– The Honourable Richard J. Scott [B.A./59, LL.B./63]
With only two staff lawyers on hand, volunteer lawyers are really appreciated, said Staff Lawyer, Douglas Ripley [JD/11]. While Rumore has extensive experience in Family Law, Ripley’s background is in Civil Litigation. “The issues our clients face are unpredictable and often multi-dimensional. The expertise provided by our team of volunteers ensures that our clients’ circumstances are thoroughly addressed,” said Ripley.
During pre-pandemic drop-ins, at least two volunteer lawyers would always be present in the back room ready to answer any questions while the students did all the interacting with clients. “Volunteer participation provides a great opportunity for us as an organization to benefit from other resources and expertise,” said Ripley, “and it’s a chance for students to engage with other lawyers in the legal community.”
Besides networking with other community lawyers, Rumore added, lawyers get a chance to do pro bono work with clients who might never otherwise come to their firms for help. “It allows them to give back,” she said, “and they recognize the value in mentoring students.”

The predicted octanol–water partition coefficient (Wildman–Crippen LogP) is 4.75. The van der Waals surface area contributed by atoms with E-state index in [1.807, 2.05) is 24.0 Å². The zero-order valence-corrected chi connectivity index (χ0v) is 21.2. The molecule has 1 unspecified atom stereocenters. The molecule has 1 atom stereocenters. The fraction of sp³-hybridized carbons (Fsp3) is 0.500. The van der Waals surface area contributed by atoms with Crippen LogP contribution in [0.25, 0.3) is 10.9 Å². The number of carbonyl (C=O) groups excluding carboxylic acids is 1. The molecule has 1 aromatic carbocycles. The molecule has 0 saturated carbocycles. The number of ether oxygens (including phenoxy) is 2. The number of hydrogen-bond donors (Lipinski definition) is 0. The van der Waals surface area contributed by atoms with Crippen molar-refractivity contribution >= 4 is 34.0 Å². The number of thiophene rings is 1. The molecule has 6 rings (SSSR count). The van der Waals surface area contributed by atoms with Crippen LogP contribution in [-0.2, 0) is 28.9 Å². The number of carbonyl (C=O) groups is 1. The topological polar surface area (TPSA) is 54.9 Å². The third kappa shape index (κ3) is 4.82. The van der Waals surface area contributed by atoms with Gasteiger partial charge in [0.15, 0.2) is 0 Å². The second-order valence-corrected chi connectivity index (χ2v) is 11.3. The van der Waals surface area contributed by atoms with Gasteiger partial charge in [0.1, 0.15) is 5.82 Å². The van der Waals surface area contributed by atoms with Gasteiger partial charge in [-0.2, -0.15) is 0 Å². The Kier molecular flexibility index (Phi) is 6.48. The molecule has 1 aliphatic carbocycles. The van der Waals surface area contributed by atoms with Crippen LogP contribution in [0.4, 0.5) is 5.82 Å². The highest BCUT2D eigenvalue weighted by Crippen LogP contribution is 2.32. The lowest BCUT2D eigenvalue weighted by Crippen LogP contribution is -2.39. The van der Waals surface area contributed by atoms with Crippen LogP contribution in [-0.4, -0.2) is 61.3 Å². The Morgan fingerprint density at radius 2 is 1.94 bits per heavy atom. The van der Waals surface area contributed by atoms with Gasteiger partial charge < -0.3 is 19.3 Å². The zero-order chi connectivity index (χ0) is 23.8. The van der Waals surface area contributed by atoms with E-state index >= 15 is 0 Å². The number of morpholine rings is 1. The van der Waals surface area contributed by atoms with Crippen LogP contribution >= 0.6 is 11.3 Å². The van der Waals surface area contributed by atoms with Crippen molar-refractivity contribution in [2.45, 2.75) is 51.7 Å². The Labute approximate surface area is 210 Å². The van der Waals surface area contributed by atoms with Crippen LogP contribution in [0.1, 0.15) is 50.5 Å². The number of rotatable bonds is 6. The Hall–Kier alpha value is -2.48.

Lawyers donate their time knowing the benefits, said Rumore. “They love it,” she said, “because the students are dedicated to both their education and the community. The volunteer lawyers enjoy imparting their knowledge, but they also like to see the future of the profession.”
A graduate’s story
“There’s always going to be a need for lawyers within the community, But the idea that the practice of law was changing, and that there needs to be a greater emphasis on supporting organizations like the Legal Help Centre in delivering real grass-roots access to justice by those in private practice across the board – that was something that the Centre opened my eyes to in a huge way.”
– Gerrit Theule [JD/15]
Wolseley Law’s founding lawyer Gerrit Theule [JD/15] has been involved with the Centre since first starting law school, and has witnessed the impact the service has had on improving access to justice, and broadening the knowledge and experiences of both students and practicing professionals in the legal community.
Having come to law school at age 32 from a previous career, Theule knew that he wanted to set up his own community-based practice after graduation. Seeing a brochure for Pro Bono Students Canada in his first year, he knew the hands-on work it promised was exactly what he was craving. “I certainly went into law school knowing in the back of my mind that access to justice was a problem, but the really visceral day to day idea that there really is an access to justice crisis in the country, was something that is very real on a daily basis when you’re volunteering at the Centre,” he said.